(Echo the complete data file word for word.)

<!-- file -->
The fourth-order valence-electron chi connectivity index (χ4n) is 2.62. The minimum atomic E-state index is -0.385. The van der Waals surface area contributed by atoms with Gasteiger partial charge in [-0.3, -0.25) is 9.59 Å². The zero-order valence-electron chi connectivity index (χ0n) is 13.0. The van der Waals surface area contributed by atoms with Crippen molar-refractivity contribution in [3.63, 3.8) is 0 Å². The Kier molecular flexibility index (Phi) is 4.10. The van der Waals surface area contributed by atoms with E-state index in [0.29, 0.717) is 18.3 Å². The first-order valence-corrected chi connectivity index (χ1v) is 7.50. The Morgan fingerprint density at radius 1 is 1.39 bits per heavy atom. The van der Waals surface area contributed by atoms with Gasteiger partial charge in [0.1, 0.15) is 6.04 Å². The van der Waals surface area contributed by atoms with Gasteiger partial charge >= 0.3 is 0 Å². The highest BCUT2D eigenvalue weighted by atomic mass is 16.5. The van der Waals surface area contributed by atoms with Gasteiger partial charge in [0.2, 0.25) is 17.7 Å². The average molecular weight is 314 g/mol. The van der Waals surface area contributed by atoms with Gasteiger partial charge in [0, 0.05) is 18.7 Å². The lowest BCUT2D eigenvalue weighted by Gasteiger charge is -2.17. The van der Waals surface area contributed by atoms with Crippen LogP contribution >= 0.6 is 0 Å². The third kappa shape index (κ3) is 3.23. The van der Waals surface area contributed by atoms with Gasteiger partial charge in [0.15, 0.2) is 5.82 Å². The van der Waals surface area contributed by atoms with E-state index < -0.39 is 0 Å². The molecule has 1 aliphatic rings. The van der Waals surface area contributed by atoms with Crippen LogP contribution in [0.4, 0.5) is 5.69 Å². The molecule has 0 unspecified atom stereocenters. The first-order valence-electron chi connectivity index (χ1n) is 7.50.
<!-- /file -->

The fourth-order valence-electron chi connectivity index (χ4n) is 2.62. The minimum atomic E-state index is -0.385. The van der Waals surface area contributed by atoms with Gasteiger partial charge in [-0.3, -0.25) is 9.59 Å². The zero-order valence-electron chi connectivity index (χ0n) is 13.0. The van der Waals surface area contributed by atoms with Crippen molar-refractivity contribution in [3.63, 3.8) is 0 Å². The Kier molecular flexibility index (Phi) is 4.10. The van der Waals surface area contributed by atoms with E-state index in [0.29, 0.717) is 18.3 Å². The first-order valence-corrected chi connectivity index (χ1v) is 7.50. The Morgan fingerprint density at radius 1 is 1.39 bits per heavy atom. The van der Waals surface area contributed by atoms with Gasteiger partial charge in [0.1, 0.15) is 6.04 Å². The van der Waals surface area contributed by atoms with Gasteiger partial charge >= 0.3 is 0 Å². The highest BCUT2D eigenvalue weighted by atomic mass is 16.5. The van der Waals surface area contributed by atoms with Gasteiger partial charge in [0.2, 0.25) is 17.7 Å². The average molecular weight is 314 g/mol. The van der Waals surface area contributed by atoms with Gasteiger partial charge in [0, 0.05) is 18.7 Å². The lowest BCUT2D eigenvalue weighted by Gasteiger charge is -2.17. The van der Waals surface area contributed by atoms with Crippen LogP contribution >= 0.6 is 0 Å². The third kappa shape index (κ3) is 3.23. The van der Waals surface area contributed by atoms with Gasteiger partial charge in [0.15, 0.2) is 5.82 Å². The van der Waals surface area contributed by atoms with E-state index < -0.39 is 0 Å². The molecule has 1 aliphatic rings. The van der Waals surface area contributed by atoms with Crippen LogP contribution in [0.4, 0.5) is 5.69 Å². The molecule has 0 unspecified atom stereocenters. The first-order valence-electron chi connectivity index (χ1n) is 7.50.